Sport Ireland CEO John Treacy has again aired his deep frustration that Russian athletes will be present at the Tokyo Games, arguing the World Anti-Doping Agency (WADA) need greater independence to impose stricter sanctions.

On Wednesday Sport Ireland published its Anti-Doping Review for 2020. In a year that presented unprecedented challenges, the body managed to complete 1,045 doping tests across 27 different sports with just three violations discovered. In-competition samples accounted for only 17%, with out-of-competition samples making up 83% of the national testing programme.

Russian athletes have been banned from competing under their national flag and anthem in Tokyo as well as the Beijing Winter Olympics in 2022 and World Championships in all sports in 2021 and 2022 as part of sanctions issued by WADA.

But the fact they will be there at all angers Treacy. Sport Ireland met with WADA last week and shared their views in what Treacy described as "a direct and very constructive" conversation.

WADA had originally banned Russia from the world's top sporting events for four years in December 2019, but a ruling by the Court of Arbitration for Sport last December reduced the four-year ban to two.

Though Russia were banned from sending an official delegation to the rearranged Games this summer, Russian athletes can compete under a neutral banner.

"I think the athletes look to us for a bit of leadership around anti-doping, particularly around cases like Russia when they emerge," Treacy said.

"We were robust in our views which obviously didn't sit well with WADA and other organisations during that time. We've continued to be advocates for clean sport and will continue to do it.

"Transparency is a key piece around the whole Russia case. When we spoke to WADA last week, the overall point I wanted to make was, the IOC [International Olympic Committee] shouldn't be anywhere near decisions around anti-doping and when they are, there is conflict because obviously the IOC want Russia in the Olympic Games.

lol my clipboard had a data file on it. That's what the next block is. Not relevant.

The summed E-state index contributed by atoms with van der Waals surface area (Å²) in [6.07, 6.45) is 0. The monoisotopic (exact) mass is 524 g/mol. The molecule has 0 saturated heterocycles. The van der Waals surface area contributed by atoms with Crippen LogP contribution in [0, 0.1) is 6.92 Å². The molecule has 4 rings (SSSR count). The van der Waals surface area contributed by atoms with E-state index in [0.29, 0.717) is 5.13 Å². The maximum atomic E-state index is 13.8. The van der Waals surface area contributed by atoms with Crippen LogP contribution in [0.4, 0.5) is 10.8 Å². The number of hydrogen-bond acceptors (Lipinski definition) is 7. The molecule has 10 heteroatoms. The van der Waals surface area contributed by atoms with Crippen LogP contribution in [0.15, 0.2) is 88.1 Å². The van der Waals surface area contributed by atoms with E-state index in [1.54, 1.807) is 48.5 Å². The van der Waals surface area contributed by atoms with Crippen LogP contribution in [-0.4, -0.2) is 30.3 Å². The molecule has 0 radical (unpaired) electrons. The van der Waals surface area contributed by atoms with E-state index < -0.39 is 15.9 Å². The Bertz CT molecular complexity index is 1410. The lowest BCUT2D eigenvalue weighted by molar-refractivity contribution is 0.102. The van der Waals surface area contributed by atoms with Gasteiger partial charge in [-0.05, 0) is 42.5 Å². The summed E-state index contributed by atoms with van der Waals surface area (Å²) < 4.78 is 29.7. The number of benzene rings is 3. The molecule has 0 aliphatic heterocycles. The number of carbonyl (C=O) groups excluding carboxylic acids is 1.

"A separation in terms of the sports movement, or more independence of WADA, is what's required. We want a strong WADA. We want WADA to lead us and we want them to lead us robustly, to safeguard the system.

"It's very hard for WADA because half the funding comes from the IOC and half comes from government so they have to keep an eye on two constituents. I think really and truly there can be no compromise. There can't be any settlements. You have to hold the line.

"If you look at the way we approach cases, or how other international bodies approach cases, there's clear criteria, clear sanctions. If you look at what happened in Russia, that was by far the greatest anti-doping case of all time.

"We'll be looking at those athletes having Russia on their uniforms and competing. They're there and they will have a real presence. I think that's a pity. There hasn't been any great consequence for them. It's only if you've a consequence that change will come about.

"It's disappointing and actually sad."

Reflecting on the latest results of Sport Ireland's Anti-Doping Review, Treacy was upbeat.

"We want to be at the forefront of anti-doping and continue to do it," he added.

"Obviously our programme is very effective. We think the deterrent for Irish athletes is huge because is there is an anti-doping violation it's covered in newspapers very extensively. In some countries it isn't, so the bar is high in terms of the standard and in terms of how our athletes are expected to do.

"Unfortunately the high standards of governance and transparency we see in Irish sport are not evident in all countries and we continue to fight the case for stronger governance and oversight across the global anti-doping system. Athletes worldwide need to have the confidence that they are competing on a fair, level and transparent playing field; and we support them fully."

Read Sport Ireland's full Anti-Doping Review here